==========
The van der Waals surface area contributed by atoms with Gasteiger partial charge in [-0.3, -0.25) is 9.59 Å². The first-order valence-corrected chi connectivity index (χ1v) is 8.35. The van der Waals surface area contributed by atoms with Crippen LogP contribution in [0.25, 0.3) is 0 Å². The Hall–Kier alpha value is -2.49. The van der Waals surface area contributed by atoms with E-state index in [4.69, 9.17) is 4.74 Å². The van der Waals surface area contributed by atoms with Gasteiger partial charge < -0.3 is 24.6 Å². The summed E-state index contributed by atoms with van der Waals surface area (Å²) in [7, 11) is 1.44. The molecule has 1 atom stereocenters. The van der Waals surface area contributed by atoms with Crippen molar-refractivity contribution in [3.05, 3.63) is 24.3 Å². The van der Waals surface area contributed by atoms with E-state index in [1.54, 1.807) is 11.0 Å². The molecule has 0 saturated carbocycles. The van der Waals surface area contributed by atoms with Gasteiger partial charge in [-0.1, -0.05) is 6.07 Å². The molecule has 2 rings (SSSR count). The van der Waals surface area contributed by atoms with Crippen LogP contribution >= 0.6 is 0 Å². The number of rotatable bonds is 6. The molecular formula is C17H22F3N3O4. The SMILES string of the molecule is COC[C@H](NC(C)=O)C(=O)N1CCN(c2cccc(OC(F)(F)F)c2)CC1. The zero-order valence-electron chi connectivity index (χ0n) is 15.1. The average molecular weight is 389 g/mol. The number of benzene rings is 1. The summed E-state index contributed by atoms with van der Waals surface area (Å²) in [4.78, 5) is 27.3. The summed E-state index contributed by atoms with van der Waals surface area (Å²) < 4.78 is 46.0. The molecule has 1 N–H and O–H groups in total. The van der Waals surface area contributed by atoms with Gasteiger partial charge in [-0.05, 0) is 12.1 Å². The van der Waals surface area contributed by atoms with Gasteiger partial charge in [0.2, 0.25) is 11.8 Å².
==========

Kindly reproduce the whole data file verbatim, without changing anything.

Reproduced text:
The van der Waals surface area contributed by atoms with Gasteiger partial charge in [-0.3, -0.25) is 9.59 Å². The first-order valence-corrected chi connectivity index (χ1v) is 8.35. The van der Waals surface area contributed by atoms with Crippen LogP contribution in [0.25, 0.3) is 0 Å². The Hall–Kier alpha value is -2.49. The van der Waals surface area contributed by atoms with E-state index in [4.69, 9.17) is 4.74 Å². The van der Waals surface area contributed by atoms with Gasteiger partial charge < -0.3 is 24.6 Å². The summed E-state index contributed by atoms with van der Waals surface area (Å²) in [7, 11) is 1.44. The molecule has 1 atom stereocenters. The van der Waals surface area contributed by atoms with Crippen molar-refractivity contribution in [3.05, 3.63) is 24.3 Å². The van der Waals surface area contributed by atoms with E-state index in [1.54, 1.807) is 11.0 Å². The molecule has 0 saturated carbocycles. The van der Waals surface area contributed by atoms with Gasteiger partial charge in [-0.1, -0.05) is 6.07 Å². The molecule has 2 rings (SSSR count). The van der Waals surface area contributed by atoms with Crippen LogP contribution >= 0.6 is 0 Å². The number of rotatable bonds is 6. The molecular formula is C17H22F3N3O4. The SMILES string of the molecule is COC[C@H](NC(C)=O)C(=O)N1CCN(c2cccc(OC(F)(F)F)c2)CC1. The zero-order valence-electron chi connectivity index (χ0n) is 15.1. The average molecular weight is 389 g/mol. The number of benzene rings is 1. The summed E-state index contributed by atoms with van der Waals surface area (Å²) in [4.78, 5) is 27.3. The summed E-state index contributed by atoms with van der Waals surface area (Å²) < 4.78 is 46.0. The molecule has 1 N–H and O–H groups in total. The van der Waals surface area contributed by atoms with Gasteiger partial charge in [-0.05, 0) is 12.1 Å². The van der Waals surface area contributed by atoms with Gasteiger partial charge in [0.2, 0.25) is 11.8 Å².